Department of Biochemistry University of Oxford Department of Biochemistry
University of Oxford
South Parks Road
Oxford OX1 3QU

Tel: +44 (0)1865 613200
Fax: +44 (0)1865 613201
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News

New funding to explore the twists and turns of DNA
Schematic of a knotted circular chromosome Professor David Sherratt is part of an exciting interdisciplinary research team that aims to explore a fundamental feature of DNA: how knots and links are removed so that newly replicated chromosomes can be faithfully segregated to daughter cells. Published: 23 April 2014
Professor Iain Campbell
Professor Iain Campbell Mark Sansom, Head of the Department, remembers Iain Campbell in an obituary in Structure. Professor Campbell, an outstanding figure in structural biology who joined the department in 1970, passed away in March. Published: 16 April 2014
Latest Publications
Some of the latest publications to come from the Department are listed here Published: 2 April 2014
'A Case of Crystal Clarity' animation launched with researchers' input
A Still from the Oxford Sparks animation Professor Elspeth Garman and her DPhil student Jonny Brooks-Bartlett have joined up with Oxford Sparks to create a new animation about X-ray crystallography Published: 31 March 2014

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Athena Swan Bronze Award

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Welcome

The Department of Biochemistry

Welcome to the Department of Biochemistry, part of the University of Oxford's Medical Sciences Division. We are one of the largest Biochemistry departments in the world and carry out world-class research and teaching. Our researchers come from a range of disciplines and work in a collaborative environment on all aspects of modern molecular and cellular biochemistry. We hope you enjoy reading more about our activities on these pages.

Professor Mark Sansom, Head of Department

News Highlight

New tentacle method captures tumour cells with increased efficiency

Cartoon illustrating affibody polymers for capture of tumour cells

Cartoon illustrating affibody polymers for capture of tumour cells (Click to enlarge)

The development of an improved ‘superglue’ technology by Dr Mark Howarth and his group could help in cell capture approaches aimed at detecting and treating cancer.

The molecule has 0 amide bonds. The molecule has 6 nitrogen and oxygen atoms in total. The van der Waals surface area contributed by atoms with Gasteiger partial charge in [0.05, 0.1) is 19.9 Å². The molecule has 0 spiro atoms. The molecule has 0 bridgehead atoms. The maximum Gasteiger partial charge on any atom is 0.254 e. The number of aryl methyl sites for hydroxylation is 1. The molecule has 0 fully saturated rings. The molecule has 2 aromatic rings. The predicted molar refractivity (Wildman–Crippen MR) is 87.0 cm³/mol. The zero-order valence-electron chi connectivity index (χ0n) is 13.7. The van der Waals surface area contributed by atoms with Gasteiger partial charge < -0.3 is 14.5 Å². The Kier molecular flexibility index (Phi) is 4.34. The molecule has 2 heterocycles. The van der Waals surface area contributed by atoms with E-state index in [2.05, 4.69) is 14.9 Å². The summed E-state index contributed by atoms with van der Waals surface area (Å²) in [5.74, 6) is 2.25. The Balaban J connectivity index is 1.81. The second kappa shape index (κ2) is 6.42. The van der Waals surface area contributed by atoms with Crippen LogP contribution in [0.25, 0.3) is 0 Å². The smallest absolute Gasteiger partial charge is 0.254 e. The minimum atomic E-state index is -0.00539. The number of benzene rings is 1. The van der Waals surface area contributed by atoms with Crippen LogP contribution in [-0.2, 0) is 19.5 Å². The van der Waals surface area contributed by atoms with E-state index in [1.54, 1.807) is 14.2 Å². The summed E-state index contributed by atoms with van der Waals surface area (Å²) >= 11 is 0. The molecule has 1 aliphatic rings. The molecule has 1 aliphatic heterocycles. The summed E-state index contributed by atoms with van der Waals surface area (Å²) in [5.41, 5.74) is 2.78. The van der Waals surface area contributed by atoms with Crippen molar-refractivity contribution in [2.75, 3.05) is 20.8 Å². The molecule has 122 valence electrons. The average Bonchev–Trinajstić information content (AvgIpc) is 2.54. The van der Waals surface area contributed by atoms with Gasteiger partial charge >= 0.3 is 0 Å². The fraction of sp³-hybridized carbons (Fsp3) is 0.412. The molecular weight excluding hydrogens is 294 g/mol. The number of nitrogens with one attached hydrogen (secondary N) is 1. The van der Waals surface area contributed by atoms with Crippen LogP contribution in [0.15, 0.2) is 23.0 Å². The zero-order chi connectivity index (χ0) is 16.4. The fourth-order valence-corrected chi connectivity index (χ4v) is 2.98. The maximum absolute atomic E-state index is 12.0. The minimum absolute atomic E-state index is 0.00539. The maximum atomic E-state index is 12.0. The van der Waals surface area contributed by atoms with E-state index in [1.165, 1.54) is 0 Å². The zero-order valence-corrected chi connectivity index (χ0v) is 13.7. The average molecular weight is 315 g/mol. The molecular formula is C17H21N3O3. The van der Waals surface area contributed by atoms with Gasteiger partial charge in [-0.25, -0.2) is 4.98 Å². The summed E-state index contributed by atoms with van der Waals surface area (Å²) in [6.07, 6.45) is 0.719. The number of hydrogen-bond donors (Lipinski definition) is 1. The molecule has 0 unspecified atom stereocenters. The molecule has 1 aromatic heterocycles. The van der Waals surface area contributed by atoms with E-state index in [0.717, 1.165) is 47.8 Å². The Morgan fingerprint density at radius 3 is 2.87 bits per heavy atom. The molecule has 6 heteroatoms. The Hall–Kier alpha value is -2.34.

Dr Howarth together with DPhil students Gianluca Veggiani and Jacob Fierer have published their work in PNAS (1). They describe the new tool, developed from an earlier approach in which they engineered a stable interaction that could be used to lock molecules together.

The original method, SpyTag/SpyCatcher, was published in 2012 (2) and has already found a number of uses. It was developed from an adhesion protein found in Streptococcus pyogenes which locks itself together. The group took a domain of the protein and split it into two parts to create protein-peptide ligation between a peptide tag (SpyTag) and a protein domain (SpyCatcher).

As a covalent and irreversible interaction, the SpyTag/SpyCatcher ligation has a major advantage over other types of engineered interactions. But it also has a drawback which the new system addresses.

‘The protein domain is quite big and may interfere with protein folding and function,’ explains Gianluca Veggiani. ‘In the new scenario, we split the domain into 3 partners – two peptide tags and a protein domain. The protein domain is only required to catalyse the reaction and form the bond.’

With this bulky domain required only transiently now, the new system, called ‘SpyLigase’, allows assemblies of proteins to be built up.

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Seminars

SBCB Seminar Series Dr. Chen Song, 'Ion Permeation in K+ Channels Occurs by Direct Coulomb Knock-On' Thursday 24th Apr, 14:00 Main Meeting Room, New Biochemistry Building
Inaugural Louise Johnson Memorial Lecture Professor Sir Tom Blundell, FRS, FMedSci, '"Genomes, Structural Biology and Drug Discovery: Fighting Resistance in Cancer and Tuberculosis"' Thursday 1st May, 16:00 Main Meeting Room, New Biochemistry Building
SBCB Seminar Series Jemma Trick, 'Designing Hydrophobic Gates into Biomimetic Nanopores' Wednesday 14th May, 17:00 Main Meeting Room, New Biochemistry Building
16th Rodney Porter Memorial Lecture Professor Peter E. Wright, 'Intrinsic protein disorder and signaling complexity' Thursday 15th May, 16:00 Main Meeting Room, New Biochemistry Building


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